This former CH-47C (fms serial 93-0927, c/n B.706/E.006) was modified by Boeing to CH-47D late 1993 and returned to the Royal Australian Army in mid 1995. The Chinook was deployed to Afghanistan and heavily used. After its deployment, it was returned to homebase RAAF Townsville/Intl, (also known as Garbut Barracks). On 15 April 2015, this Chinook was withdrawn from use and made its final flight to RAAF Point Cook for preservation in the RAAF museum. Since then is is reported as stored at this location, fully cocooned.
Hilarious: This Dutch Chinook had a bird strike over Afghanistan. That caused a clear visible dent in the black radome. The little damaged and robust built Chinook could continue its flight. Later during my deployment to Kandahar, I told this story to an F-16 pilot on QRA duty. With a complete astonished but spontaneous look he said: "Huh, how's that possible?? Birds can only hit the rear of a Chinook in flight!!". On the picture, the concerning H-47 is seen over one of the few lakes in Kandahar province. Chinooks stole my heart during the deployment. So versatile and such a dangerous mission!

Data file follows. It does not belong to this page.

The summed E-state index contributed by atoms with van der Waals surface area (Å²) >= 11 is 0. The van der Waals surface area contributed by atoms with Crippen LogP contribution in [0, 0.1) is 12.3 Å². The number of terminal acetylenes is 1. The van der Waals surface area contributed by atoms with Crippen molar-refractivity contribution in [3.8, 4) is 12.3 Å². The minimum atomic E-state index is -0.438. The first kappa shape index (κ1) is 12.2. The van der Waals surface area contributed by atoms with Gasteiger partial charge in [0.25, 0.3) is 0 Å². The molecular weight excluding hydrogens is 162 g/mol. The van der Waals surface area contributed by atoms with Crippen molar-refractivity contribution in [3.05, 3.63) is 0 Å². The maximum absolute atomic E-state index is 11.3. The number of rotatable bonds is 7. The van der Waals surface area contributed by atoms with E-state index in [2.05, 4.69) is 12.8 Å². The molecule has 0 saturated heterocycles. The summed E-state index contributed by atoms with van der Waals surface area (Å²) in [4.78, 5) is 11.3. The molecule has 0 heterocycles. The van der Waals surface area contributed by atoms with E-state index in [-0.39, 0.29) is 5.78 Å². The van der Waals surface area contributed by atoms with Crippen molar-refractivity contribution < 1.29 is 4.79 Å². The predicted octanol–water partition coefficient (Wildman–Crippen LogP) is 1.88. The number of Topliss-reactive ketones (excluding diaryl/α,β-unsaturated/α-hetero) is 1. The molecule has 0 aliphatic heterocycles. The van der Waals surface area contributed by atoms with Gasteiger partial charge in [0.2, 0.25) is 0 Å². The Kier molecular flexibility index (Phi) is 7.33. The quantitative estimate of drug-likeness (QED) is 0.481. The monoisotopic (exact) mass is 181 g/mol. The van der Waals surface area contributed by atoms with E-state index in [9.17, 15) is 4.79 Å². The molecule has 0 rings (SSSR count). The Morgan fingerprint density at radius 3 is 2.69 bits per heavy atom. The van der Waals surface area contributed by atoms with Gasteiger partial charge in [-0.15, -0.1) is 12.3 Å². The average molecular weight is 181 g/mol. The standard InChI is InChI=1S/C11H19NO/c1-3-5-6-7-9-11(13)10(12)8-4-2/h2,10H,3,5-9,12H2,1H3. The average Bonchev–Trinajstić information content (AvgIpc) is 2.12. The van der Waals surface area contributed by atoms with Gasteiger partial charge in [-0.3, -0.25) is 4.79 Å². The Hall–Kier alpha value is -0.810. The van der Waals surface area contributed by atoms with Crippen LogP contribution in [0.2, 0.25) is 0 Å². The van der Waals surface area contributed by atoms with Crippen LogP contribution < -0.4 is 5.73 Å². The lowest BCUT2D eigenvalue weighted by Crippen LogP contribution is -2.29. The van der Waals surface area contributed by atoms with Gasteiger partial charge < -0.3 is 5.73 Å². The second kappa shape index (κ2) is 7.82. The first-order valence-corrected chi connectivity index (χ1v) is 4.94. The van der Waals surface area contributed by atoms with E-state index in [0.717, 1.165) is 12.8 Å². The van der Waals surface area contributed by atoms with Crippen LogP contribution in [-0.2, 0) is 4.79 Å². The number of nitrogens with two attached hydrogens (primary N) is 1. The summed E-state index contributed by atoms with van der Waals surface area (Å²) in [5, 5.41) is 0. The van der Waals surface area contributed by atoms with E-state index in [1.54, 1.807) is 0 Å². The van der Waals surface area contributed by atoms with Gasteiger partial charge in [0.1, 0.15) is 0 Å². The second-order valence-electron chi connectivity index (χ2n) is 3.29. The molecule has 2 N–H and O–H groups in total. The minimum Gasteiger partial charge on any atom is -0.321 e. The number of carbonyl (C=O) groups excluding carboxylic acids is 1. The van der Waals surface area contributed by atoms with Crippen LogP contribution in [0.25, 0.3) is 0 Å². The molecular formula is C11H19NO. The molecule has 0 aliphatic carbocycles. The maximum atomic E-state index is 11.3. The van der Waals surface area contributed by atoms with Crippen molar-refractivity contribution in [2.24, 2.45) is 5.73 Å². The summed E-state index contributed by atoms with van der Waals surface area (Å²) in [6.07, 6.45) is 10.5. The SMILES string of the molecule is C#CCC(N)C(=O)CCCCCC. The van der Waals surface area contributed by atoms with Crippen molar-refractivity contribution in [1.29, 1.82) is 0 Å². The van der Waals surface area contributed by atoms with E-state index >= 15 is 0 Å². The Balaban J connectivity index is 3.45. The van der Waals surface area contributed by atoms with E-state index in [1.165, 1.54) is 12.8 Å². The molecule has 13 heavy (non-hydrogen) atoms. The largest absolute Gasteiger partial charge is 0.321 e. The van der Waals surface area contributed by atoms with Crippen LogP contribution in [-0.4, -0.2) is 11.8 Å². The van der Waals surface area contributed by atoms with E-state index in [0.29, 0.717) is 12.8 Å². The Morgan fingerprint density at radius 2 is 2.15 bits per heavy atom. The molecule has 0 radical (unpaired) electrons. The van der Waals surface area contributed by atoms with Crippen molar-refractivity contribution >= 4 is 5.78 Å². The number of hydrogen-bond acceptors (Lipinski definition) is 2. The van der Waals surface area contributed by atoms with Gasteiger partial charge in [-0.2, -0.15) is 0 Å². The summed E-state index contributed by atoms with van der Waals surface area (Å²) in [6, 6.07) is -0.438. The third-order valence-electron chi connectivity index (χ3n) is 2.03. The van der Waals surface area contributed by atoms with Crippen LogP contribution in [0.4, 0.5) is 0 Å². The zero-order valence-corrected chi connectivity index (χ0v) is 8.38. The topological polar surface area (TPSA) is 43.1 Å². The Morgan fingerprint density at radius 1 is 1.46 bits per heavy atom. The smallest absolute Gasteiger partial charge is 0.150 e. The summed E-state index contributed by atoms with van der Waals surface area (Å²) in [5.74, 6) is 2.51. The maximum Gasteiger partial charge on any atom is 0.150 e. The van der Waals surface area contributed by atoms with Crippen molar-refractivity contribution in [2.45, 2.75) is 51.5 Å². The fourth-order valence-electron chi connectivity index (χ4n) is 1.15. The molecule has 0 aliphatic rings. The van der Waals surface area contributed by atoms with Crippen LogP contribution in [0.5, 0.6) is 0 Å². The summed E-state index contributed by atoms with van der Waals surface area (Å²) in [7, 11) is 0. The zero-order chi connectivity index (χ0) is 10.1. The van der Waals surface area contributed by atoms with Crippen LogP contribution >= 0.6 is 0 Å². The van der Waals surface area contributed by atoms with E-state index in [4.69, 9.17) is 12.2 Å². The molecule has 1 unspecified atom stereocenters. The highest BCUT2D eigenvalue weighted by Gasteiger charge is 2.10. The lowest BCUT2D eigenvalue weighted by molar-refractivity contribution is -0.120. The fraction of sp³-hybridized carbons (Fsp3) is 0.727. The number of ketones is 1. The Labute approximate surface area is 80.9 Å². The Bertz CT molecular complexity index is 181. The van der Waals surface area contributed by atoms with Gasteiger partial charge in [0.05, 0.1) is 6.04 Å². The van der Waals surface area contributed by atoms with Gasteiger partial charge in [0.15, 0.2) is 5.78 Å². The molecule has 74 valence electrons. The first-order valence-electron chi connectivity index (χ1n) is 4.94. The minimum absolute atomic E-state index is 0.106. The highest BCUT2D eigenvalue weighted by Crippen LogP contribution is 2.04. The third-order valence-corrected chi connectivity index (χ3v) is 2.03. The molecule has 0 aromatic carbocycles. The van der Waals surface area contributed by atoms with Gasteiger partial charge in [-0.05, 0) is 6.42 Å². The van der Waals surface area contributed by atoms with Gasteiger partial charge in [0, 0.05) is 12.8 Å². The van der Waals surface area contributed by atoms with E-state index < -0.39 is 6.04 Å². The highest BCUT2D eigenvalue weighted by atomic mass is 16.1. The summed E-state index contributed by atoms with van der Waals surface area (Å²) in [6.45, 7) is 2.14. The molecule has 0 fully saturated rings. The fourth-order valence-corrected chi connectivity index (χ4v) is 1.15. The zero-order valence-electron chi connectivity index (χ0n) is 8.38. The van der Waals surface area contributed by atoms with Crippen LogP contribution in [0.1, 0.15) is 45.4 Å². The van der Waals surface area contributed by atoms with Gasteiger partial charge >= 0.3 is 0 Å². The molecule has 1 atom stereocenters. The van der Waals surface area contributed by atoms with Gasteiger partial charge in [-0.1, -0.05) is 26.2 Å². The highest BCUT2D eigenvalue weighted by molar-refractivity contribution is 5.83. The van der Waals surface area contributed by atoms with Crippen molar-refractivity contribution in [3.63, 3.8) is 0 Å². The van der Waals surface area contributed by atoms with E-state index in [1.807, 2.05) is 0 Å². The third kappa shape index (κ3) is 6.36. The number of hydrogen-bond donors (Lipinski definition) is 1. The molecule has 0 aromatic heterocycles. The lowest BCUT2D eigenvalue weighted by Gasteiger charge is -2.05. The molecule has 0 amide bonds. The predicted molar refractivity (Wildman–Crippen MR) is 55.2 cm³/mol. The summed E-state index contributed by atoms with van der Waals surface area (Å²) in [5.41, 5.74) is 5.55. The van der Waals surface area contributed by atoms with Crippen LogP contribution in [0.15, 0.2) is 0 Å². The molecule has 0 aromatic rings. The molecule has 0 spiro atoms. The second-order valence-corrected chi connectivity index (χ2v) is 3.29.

Built as a CH-147 with cn G-006, it was allocated US Army serial 74-22063 but this was not used, it went to the Canadian AF as 147006 where it was taken on charge in May-1975. It was struck of charge in Dec-1991 and then allocated US Army serial 93-0664 for rebuild as CH-47D with a new cn M3664/NL-004 and delivered to the Netherlands AF as D-664, taken on charge in Dec-1995. Seen here with an underslung load.
Built as a CH-147 with cn G-008, it was allocated US Army serial 74-22065 but this was not used, it went to the Canadian AF as 147008 where it was taken on charge in Oct-1976. It was struck of charge in Feb-1992 and then allocated US Army serial 93-0666 for rebuild as CH-47D with a new cn M3666/NL-006 and delivered to the Netherlands AF as D-666, taken on charge in Jan-1996. It is seen here with an underslung load.